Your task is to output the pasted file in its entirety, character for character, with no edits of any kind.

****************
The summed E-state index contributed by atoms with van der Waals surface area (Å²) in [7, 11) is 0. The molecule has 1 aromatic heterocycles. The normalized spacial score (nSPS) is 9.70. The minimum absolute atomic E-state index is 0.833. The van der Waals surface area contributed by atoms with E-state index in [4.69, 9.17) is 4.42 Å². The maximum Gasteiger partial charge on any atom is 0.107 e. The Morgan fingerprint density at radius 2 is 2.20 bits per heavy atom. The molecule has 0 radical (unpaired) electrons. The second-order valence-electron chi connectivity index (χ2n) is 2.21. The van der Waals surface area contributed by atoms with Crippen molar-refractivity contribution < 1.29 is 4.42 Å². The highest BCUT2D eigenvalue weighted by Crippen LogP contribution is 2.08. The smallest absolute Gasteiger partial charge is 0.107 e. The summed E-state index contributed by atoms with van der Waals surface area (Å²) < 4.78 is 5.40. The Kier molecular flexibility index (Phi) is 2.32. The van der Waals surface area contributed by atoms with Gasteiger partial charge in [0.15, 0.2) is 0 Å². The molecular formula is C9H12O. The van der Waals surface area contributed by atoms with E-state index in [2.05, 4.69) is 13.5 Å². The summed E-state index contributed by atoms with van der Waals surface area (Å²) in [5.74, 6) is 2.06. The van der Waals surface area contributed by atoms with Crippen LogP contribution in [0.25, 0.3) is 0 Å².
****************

The summed E-state index contributed by atoms with van der Waals surface area (Å²) in [7, 11) is 0. The molecule has 1 aromatic heterocycles. The normalized spacial score (nSPS) is 9.70. The minimum absolute atomic E-state index is 0.833. The van der Waals surface area contributed by atoms with E-state index in [4.69, 9.17) is 4.42 Å². The maximum Gasteiger partial charge on any atom is 0.107 e. The Morgan fingerprint density at radius 2 is 2.20 bits per heavy atom. The molecule has 0 radical (unpaired) electrons. The second-order valence-electron chi connectivity index (χ2n) is 2.21. The van der Waals surface area contributed by atoms with Crippen molar-refractivity contribution < 1.29 is 4.42 Å². The highest BCUT2D eigenvalue weighted by Crippen LogP contribution is 2.08. The smallest absolute Gasteiger partial charge is 0.107 e. The summed E-state index contributed by atoms with van der Waals surface area (Å²) < 4.78 is 5.40. The Kier molecular flexibility index (Phi) is 2.32. The van der Waals surface area contributed by atoms with Gasteiger partial charge in [0.15, 0.2) is 0 Å². The molecular formula is C9H12O. The van der Waals surface area contributed by atoms with E-state index in [2.05, 4.69) is 13.5 Å². The summed E-state index contributed by atoms with van der Waals surface area (Å²) in [5.74, 6) is 2.06. The van der Waals surface area contributed by atoms with Crippen LogP contribution in [0.25, 0.3) is 0 Å².